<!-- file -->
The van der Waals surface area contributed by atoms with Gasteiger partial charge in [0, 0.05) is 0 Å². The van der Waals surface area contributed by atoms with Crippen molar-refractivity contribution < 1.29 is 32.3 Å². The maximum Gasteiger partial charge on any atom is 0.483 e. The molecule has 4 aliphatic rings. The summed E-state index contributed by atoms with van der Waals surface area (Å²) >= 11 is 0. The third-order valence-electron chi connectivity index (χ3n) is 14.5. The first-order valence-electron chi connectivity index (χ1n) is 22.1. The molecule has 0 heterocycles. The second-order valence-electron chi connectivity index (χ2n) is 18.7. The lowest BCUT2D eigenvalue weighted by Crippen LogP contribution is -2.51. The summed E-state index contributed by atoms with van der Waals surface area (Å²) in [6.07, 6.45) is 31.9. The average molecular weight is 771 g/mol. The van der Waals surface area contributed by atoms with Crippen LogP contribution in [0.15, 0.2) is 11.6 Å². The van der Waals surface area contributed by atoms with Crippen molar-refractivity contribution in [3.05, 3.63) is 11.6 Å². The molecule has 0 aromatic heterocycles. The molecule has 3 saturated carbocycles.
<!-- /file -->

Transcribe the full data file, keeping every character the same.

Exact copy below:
The van der Waals surface area contributed by atoms with Gasteiger partial charge in [0, 0.05) is 0 Å². The van der Waals surface area contributed by atoms with Crippen molar-refractivity contribution < 1.29 is 32.3 Å². The maximum Gasteiger partial charge on any atom is 0.483 e. The molecule has 4 aliphatic rings. The summed E-state index contributed by atoms with van der Waals surface area (Å²) >= 11 is 0. The third-order valence-electron chi connectivity index (χ3n) is 14.5. The first-order valence-electron chi connectivity index (χ1n) is 22.1. The molecule has 0 heterocycles. The second-order valence-electron chi connectivity index (χ2n) is 18.7. The lowest BCUT2D eigenvalue weighted by Crippen LogP contribution is -2.51. The summed E-state index contributed by atoms with van der Waals surface area (Å²) in [6.07, 6.45) is 31.9. The average molecular weight is 771 g/mol. The van der Waals surface area contributed by atoms with Crippen LogP contribution in [0.15, 0.2) is 11.6 Å². The van der Waals surface area contributed by atoms with Crippen molar-refractivity contribution in [3.05, 3.63) is 11.6 Å². The molecule has 0 aromatic heterocycles. The molecule has 3 saturated carbocycles.